GENEVA (25 January 2017) – A group of United Nations human rights experts* today urged all Dominican Republic legislators to protect women and girls’ rights to sexual and reproductive health in the country by supporting President Danilo Medina’s position against regressive amendments of the Penal Code regarding abortion.
The experts’ call comes as the Commission appointed to examine the presidential observations to the amendments proposed by Congress prepares to issue its report, which the Senate will subsequently vote on. On 19 December 2016 President Danilo Medina vetoed the new version of the Criminal Code representing a grave regression for women’s right to health.
“We sincerely hope that the Dominican Congress will finally seize this historical moment to mark its commitment towards eliminating gender discrimination in its legislation and to advance women’s and adolescents’ sexual and reproductive rights, in accordance with their international human rights obligations,” they stated.
Under the Congress proposed amendment, terminating a pregnancy would only be available in one case: when there is a risk for the life of the pregnant woman or girl. However, the 2014 version of the text partially decriminalized the access to abortion services under three circumstances, including when the life of a pregnant women or girl was at risk, when the foetus could not survive outside the womb and when the pregnancy resulted from rape or incest.
“Denying women and girls’ access to safe abortion services in cases of health reasons, serious foetal impairment and pregnancy resulting from rape and incest, will certainly cause excessive and long-lasting physical and psychological suffering to many women,” the experts stressed.
“Reducing access to such health services violates women’s and girls’ right to be protected against gender-based discrimination and may amount to cruel, inhuman or degrading treatment,” they said.
The UN experts also warned that restrictive abortion laws exacerbate the risks to the health and safety of the affected women, driving them to undergo sometimes desperate life-threating solutions. “It has been demonstrated that countries with easy access to information and to modern methods of contraception and where abortion is legal, have the lowest rates of abortion,” they noted.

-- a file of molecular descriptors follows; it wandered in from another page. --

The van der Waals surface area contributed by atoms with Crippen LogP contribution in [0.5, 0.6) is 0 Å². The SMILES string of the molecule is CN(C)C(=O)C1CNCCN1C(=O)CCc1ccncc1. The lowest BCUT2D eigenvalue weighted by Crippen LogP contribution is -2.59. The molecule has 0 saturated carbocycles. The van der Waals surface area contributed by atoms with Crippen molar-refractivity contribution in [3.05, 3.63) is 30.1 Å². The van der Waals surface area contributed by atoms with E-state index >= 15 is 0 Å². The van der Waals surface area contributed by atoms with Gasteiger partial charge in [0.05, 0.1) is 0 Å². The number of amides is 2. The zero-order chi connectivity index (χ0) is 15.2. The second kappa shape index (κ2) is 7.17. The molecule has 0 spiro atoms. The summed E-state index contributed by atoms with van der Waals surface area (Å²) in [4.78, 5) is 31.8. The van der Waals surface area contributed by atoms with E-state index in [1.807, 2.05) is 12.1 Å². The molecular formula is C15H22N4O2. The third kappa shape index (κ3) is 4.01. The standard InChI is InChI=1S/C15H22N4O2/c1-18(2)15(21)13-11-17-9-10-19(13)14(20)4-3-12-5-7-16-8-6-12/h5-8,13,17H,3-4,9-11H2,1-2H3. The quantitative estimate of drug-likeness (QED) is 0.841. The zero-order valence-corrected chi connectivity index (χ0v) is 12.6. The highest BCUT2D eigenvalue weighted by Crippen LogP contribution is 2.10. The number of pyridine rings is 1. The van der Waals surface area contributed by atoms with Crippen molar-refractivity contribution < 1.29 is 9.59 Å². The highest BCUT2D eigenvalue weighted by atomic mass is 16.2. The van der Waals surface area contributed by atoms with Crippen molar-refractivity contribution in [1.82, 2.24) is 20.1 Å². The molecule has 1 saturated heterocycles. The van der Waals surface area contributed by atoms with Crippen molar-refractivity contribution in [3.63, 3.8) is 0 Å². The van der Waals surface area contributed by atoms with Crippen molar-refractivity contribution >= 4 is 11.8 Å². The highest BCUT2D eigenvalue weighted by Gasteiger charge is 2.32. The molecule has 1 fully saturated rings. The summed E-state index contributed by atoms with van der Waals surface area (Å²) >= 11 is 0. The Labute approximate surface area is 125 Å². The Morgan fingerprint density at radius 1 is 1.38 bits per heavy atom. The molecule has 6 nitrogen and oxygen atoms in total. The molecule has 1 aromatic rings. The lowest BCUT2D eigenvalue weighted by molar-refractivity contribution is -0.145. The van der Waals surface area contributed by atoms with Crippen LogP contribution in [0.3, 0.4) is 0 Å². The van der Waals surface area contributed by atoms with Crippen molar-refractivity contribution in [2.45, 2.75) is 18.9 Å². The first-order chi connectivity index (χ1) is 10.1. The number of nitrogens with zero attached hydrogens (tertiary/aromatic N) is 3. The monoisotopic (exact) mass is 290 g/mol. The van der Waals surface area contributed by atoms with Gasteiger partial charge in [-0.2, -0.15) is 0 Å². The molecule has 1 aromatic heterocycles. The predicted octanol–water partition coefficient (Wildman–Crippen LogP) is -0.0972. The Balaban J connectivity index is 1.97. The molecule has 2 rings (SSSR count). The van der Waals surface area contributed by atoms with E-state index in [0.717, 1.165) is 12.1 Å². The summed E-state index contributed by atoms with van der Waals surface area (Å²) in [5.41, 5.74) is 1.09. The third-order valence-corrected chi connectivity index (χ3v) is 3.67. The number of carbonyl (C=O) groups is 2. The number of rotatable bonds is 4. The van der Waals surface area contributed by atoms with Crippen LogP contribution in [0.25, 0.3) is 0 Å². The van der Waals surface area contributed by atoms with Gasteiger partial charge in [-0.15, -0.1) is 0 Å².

The human rights experts pointed out that this is the last chance, under the current Government, for the situation of women’s sexual and reproductive rights to be improved since President Medina had rejected a similar reform proposed in 2014.
“Should President Medina’s observations not be adopted, this would be a tragedy for women in the Dominican Republic and a deplorable example for the region”, the experts concluded.
The President’s observations could only be circumvented if both chambers of the Congress (Chamber of Deputies and Senate) adopt the initial amendments proposed with a majority of two-thirds of the members.
NOTE TO EDITORS: Since the beginning of the debate on the amendments of the Penal Code in the Dominican Republic in 2014, the group of experts have communicated their concerns to the Government on several occasions. Dominican Republic remains one of the Latin American countries with the highest maternal mortality ratio. According to the World Health Organization, Dominican Republic had a maternal mortality ratio of 92 deaths per 100,000 live births in 2015 while there is a ratio of 67 deaths per 100,000 in the GRULAC region.
Unsafe abortion accounts for about 13% of maternal mortality globally. In some countries, the percentage of maternal deaths resulting from unsafe abortion is much higher, accounting for up to 30%. Maternal mortality violates the rights to life, health, equality and non-discrimination. In the framework of the International Conference on Population and Development (ICPD) Programme of Action, States committed to reduce greatly the number of deaths and morbidity from unsafe abortion.
(*) The UN experts:Alda Facio, Chair-Rapporteur of the Working Group on the issue of discrimination against women in law and in practice; Dainius Pūras, Special Rapporteur on the right of everyone to the enjoyment of the highest attainable standard of physical and mental health; Dubravka Šimonović, Special Rapporteur on violence against women, its causes and consequences and Nils Melzer, Special Rapporteur on torture and other cruel, inhuman or degrading treatment or punishment.
The Working Groups and Special Rapporteurs are part of what is known as the Special Procedures of the Human Rights Council. Special Procedures, the largest body of independent experts in the UN Human Rights system, is the general name of the Council’s independent fact-finding and monitoring mechanisms that address either specific country situations or thematic issues in all parts of the world. Special Procedures’ experts work on a voluntary basis; they are not UN staff and do not receive a salary for their work. They are independent from any government or organization and serve in their individual capacity.